“To be alive, to be human, involves moments of breakdown, of chaos and of feeling lost and uncertain; there are gaps in our knowing, ruptures and change in life,” she says. “These are inscribed upon the body of the work. I feel this is what is beautiful about my work, about anything. To me it shows how vulnerability is also strength, how we can be broken but still be strong, still remain and keep going.”
Porcelain allows the works to be at once delicate and strong. There is a tension between form and fracture as the shapes distort and crack, and bodies perch atop one another precariously as if the whole tower could collapse in on istelf at any minute. Alongside her porcelain sculpture works the artist will also be presenting a series of drawings which, she says, “share a site of origin and exchange through form with the sculptures: the cutting, slicing off, rubbing out or erasing of form and the adding, building and overlapping to make form – merging form upon form to create and build another.”
Despite the literary references that often inform Kneebone’s works, it is the language of the body on which Kneebone draws to create the thought-free space required as the starting point for her work. She works from a place beyond reason or words; thought, as French philosopher Jacques Lacan stated, “is an enterprise of enslavement”. The creative process is guided by intuition, led by movement. It is a physically demanding struggle. The movement of the artist’s hands into the clay becomes a part of the clay’s body, embedded in it as direct physical energy is required to push the work forward and turn the formless into form. “Porcelain absorbs whatever I put in; it is responsive to the lightest of touches as well as an intense strike of hand to material. Porcelain is not passive,” says Kneebone. While its initial form is a lumpen mass, “it’s inherent with possibility. Porcelain is wilful: it has a resistance to handling, a definiteness.”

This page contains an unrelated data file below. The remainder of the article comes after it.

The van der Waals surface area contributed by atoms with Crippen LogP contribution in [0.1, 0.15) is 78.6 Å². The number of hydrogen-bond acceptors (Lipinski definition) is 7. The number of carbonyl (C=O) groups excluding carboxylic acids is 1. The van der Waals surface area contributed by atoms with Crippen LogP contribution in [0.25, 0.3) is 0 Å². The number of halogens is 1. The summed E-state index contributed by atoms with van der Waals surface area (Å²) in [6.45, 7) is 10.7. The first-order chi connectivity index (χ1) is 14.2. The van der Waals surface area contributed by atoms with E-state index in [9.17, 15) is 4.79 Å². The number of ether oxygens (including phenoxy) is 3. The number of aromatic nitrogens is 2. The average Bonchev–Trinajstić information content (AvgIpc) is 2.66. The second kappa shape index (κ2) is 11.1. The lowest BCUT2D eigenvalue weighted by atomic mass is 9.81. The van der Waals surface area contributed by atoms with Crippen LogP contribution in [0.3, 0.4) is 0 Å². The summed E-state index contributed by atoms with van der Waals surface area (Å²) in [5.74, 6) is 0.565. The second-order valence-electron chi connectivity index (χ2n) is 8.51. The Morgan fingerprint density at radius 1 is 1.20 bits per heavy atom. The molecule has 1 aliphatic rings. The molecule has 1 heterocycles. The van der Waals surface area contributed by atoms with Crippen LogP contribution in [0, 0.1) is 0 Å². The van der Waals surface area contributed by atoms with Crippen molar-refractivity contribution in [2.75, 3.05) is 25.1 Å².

The works are explosive, full of movement, ushering forth a stream of thoughts, verses, words and feelings. Repetition of movement, like a familiar choreography, is required to make the work, shaping the clay into figures and architectural towers. “My movement sets up a form that is ultimately completed in the material’s response to firing,” she says.
The material itself, is key to accessing this sense of movement and fluidity in her work. The clear glaze on the white porcelain bodies allows light to slide over them, creating a lustrous surface, like glistening water. “This fluidity is what prevents the eye, or one’s attribution of meaning to the work, ever getting stuck in one place,” she says. “Instead it’s like an ice rink on which there is a dance of thought and counter-thought, response and association.”
Life is movement. Kneebone’s masses of delicate, diminutive human figures encapsulate what it feels like to be alive, to strive and strain to one’s limits, to be caught up, entangled and held back. They convey what it means to suffer, to be imprisoned by one’s body, to feel pain. But, as much as the human body can be hell, it is also carnal and joyous to touch, hold, squeeze and love. Kneebone lyrically expresses through clay what an epic poem would take pages to say.